FROM Monika Gerhart-Hambrick
Ten Years after Katrina: A Tale of Two Cities When Hurricane Katrina churned up the Gulf of Mexico 10 years ago, levees failed, the waves rushed in, and four-fifths of the City of New Orleans was left under water. Some residents were stranded on rooftops, others were crammed into the Superdome, roads and highways leading out of town were gridlocked with evacuees. That historic disaster has been transformed into historic recovery. Politicians, business leaders and crowds of tourists are celebrating a booming economy. But New Orleans may have lost as much as it's gained. More than 100,000 black residents haven't come home. Old-timers fear that unique traditions of art and music aren't coming back, either. As to the future, can new levees designed by the Army Corps of Engineers provide better protection than those it designed before? Abandoned houses in the Lower Ninth Ward. In the distance is a house rebuilt by Brad Pitt's Make It Right Foundation Deserted block in the Lower 9th Ward The Cornstalk Hotel in the French Quarter Photos courtesy of Bill Kleiman
Human Rights in the era of Donald Trump President Trump’s UN Ambassador, Nikki Haley, said today the US might pull out of the United Nations’ Human Rights Council. Serious violators of human rights are members of the Council itself–and a US resignation could make things worse. Later on today’s show, now that he’s into his second term, comedian turned US Senator Al Franken is telling jokes again.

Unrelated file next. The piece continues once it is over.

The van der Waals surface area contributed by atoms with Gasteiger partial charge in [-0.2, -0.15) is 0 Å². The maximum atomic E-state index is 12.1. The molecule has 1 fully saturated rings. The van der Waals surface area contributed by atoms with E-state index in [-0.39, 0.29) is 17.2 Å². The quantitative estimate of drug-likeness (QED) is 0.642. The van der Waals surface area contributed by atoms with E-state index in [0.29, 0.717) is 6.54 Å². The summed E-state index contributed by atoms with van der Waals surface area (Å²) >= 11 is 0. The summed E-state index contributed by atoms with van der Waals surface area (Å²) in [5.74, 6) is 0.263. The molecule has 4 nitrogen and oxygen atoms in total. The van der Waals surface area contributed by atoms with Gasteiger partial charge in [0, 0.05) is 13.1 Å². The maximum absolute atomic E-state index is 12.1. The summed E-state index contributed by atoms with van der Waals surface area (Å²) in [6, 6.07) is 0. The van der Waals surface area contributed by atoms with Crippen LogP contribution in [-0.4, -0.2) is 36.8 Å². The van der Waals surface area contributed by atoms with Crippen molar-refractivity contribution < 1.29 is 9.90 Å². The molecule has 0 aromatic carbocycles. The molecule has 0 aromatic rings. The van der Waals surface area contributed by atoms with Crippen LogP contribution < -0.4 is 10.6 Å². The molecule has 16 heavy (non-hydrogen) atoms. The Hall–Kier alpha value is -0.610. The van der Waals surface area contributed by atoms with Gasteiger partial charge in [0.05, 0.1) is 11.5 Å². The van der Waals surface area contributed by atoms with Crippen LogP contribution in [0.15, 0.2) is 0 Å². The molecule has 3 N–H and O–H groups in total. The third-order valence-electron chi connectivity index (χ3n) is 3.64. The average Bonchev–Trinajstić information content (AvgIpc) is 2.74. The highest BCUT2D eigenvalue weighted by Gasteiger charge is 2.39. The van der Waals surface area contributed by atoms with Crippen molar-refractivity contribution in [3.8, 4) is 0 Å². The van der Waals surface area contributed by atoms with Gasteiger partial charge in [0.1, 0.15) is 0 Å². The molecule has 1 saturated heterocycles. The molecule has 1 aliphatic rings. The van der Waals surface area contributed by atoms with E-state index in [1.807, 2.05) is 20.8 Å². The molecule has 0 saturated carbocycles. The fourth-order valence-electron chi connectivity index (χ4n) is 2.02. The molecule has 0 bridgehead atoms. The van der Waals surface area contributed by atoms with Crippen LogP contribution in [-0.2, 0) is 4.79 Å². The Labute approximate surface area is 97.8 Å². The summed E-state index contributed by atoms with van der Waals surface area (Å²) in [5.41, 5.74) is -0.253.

Terrorism and tweets, hate speech and murder Just days before an election, Britain is coping with a rash of deadly terrorism, and Prime Minister Theresa May is on the defensive. And again today, President Trump has tweeted criticism of the Mayor of London. Later, a double murder in Portland, Oregon has revealed the ugly past of a supposedly “progressive” city. One immediate question: is “hate speech” protected by the First Amendment?
Venezuela spirals into economic and political chaos Venezuela, a country whose potential for prosperity is unmatched, finds itself on the verge of civil war. What sustains the repressive government? With time running out, guest host León Krauze looks at what the international community can do to pull the country from the edge of collapse.